Jump to content

Barand

Moderators
  • Posts

    24,257
  • Joined

  • Last visited

  • Days Won

    786

Everything posted by Barand

  1. Barand

    Report

    You stand a better chance of help if you tell us exactly what your problem is we know what your data looks like (table structure and test data export dump) we know what output you want.
  2. Store the field sequence number as an attribute and don't rely on its position in the array. (This would apply equally to a conventional database table where you shouldn't rely on id for position). Also, have your sequence numbers initially incrementing by 10s (or, even, 100s). If you increment by 1, changing the sequence is a problem. EG if you start with firstname lastname date_of_birth username password and you then decide you want username to be first, you have to increment 1, 2, and 3 then change 4 to 1 (and run the risk of creating illegal duplicates on the way if you are using array positions or id keys). If you started with 100, 200, 300, .... then moving the username to the top would just be a matter of changing 400 to 50.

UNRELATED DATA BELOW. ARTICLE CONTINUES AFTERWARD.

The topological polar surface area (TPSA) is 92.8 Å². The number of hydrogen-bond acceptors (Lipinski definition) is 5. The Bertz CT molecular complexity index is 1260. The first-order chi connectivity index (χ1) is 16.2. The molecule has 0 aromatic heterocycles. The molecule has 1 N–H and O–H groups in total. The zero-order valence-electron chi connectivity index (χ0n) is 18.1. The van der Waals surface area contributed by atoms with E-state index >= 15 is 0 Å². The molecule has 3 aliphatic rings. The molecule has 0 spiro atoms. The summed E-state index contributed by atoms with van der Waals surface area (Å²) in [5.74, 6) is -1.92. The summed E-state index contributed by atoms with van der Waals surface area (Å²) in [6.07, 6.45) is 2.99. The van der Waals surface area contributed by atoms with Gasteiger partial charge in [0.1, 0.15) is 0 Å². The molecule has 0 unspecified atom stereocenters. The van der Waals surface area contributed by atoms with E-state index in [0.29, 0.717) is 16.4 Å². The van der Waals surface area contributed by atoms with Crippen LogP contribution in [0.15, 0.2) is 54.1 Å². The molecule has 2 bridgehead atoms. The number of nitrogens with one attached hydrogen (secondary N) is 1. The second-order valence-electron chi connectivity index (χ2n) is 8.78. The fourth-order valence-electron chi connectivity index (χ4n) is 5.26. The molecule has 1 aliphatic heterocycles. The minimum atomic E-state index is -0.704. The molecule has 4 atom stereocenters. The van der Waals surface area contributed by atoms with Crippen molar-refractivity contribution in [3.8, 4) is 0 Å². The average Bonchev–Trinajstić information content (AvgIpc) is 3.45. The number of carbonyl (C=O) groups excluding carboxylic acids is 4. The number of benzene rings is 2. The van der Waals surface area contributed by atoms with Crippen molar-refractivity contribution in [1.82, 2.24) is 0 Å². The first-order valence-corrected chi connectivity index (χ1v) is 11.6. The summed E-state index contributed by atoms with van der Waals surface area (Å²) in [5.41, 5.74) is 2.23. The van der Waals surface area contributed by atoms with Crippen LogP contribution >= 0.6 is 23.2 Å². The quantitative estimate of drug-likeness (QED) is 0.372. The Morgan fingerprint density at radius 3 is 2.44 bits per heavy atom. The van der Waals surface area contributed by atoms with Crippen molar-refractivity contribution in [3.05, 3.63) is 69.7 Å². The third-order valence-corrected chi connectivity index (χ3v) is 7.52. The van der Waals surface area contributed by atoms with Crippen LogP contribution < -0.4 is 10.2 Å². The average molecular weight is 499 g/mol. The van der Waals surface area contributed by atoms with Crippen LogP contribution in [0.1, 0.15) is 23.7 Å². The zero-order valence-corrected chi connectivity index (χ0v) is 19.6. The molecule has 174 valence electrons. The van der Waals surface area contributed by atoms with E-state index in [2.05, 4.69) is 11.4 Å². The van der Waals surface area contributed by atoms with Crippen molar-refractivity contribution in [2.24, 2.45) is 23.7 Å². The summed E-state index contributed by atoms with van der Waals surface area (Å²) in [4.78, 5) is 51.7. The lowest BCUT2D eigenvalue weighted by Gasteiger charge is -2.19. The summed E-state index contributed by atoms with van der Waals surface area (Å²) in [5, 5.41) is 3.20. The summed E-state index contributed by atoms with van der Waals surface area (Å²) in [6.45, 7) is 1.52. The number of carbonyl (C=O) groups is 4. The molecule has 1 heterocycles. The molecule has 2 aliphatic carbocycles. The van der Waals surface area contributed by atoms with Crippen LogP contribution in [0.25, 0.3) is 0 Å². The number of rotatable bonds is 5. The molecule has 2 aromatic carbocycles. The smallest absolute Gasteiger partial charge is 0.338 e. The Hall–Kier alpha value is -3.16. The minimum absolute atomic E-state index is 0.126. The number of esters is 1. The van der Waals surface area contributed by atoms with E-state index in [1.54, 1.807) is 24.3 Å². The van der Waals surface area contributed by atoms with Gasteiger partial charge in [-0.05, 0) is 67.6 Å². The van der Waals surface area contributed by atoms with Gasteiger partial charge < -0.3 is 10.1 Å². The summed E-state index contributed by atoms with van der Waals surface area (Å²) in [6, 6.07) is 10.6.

3. I find data attributes useful for associating inputs for the same record. I get the data-id of the select field then change other fields with the same data-id. Here's an example <php $employees = [ [ 'id'=>21, 'name'=>'Curly', 'status'=>1, 'title'=>'Sales Manager', 'salary'=>65000 ], [ 'id'=>22, 'name'=>'Larry', 'status'=>1, 'title'=>'Sales Assistant', 'salary'=>45000 ], [ 'id'=>33, 'name'=>'Mo', 'status'=>1, 'title'=>'Sales Assistant', 'salary'=>45000 ], [ 'id'=>46, 'name'=>'Tom', 'status'=>1, 'title'=>'Sales Assistant', 'salary'=>45000 ], [ 'id'=>47, 'name'=>'Dick', 'status'=>1, 'title'=>'Trainee', 'salary'=>25000 ], [ 'id'=>51, 'name'=>'Harry', 'status'=>1, 'title'=>'Trainee', 'salary'=>25000 ] ]; $tdata = ''; foreach ($employees as $e) { $tdata .= "<tr> <td>{$e['name']}</td> <td><select name='emp[{$e['id']}][status]' class='status' data-id='{$e['id']}'>" . statusOptions($e['status']) . "</td> <td><input type='text' name='emp[{$e['id']}][title]' class='title' data-id='{$e['id']}' value='{$e['title']}'></td> <td><input type='text' name='emp[{$e['id']}][salary]' class='salary' data-id='{$e['id']}' value='{$e['salary']}'></td> </tr>"; } function statusOptions($current) { $stats = [1 => "Working", 2 => "Not Working"]; $opts = "<option value=''>- select status -</option>"; foreach ($stats as $s => $desc) { $sel = $s == $current ? 'selected' : ''; $opts .= "<option $sel value='$s'>$desc</option>"; } return $opts; } ?> <!DOCTYPE html> <html lang="en"> <head> <meta charset="utf-8"> <title>Example</title> <script src="https://code.jquery.com/jquery-3.6.4.min.js"></script> <script type='text/javascript'> $(function() { $(".status").change(function() { let id = $(this).data("id") if ( $(this).val() == 2 ) { $(".title[data-id="+id+"]").attr("disabled", true) $(".salary[data-id="+id+"]").attr("disabled", true) } else { $(".title[data-id="+id+"]").attr("disabled", false) $(".salary[data-id="+id+"]").attr("disabled", false) } }) }) </script> <style type='text/css'> table { border-collapse: collapse; width: 80%; margin: 30px auto; } th { text-align: left; padding: 8px; color: white; background-color: black; } td { padding: 4px 8px; } </style> </head> <body> <h1>Example</h1> <form method='POST'> <table border='1'> <tr> <th>Name</th> <th>Status</th> <th>Job Title</th> <th>Salary</th> </tr> <?= $tdata ?> <tr><td colspan='4'><input type='submit'></tr> </table> </form> </body> </html>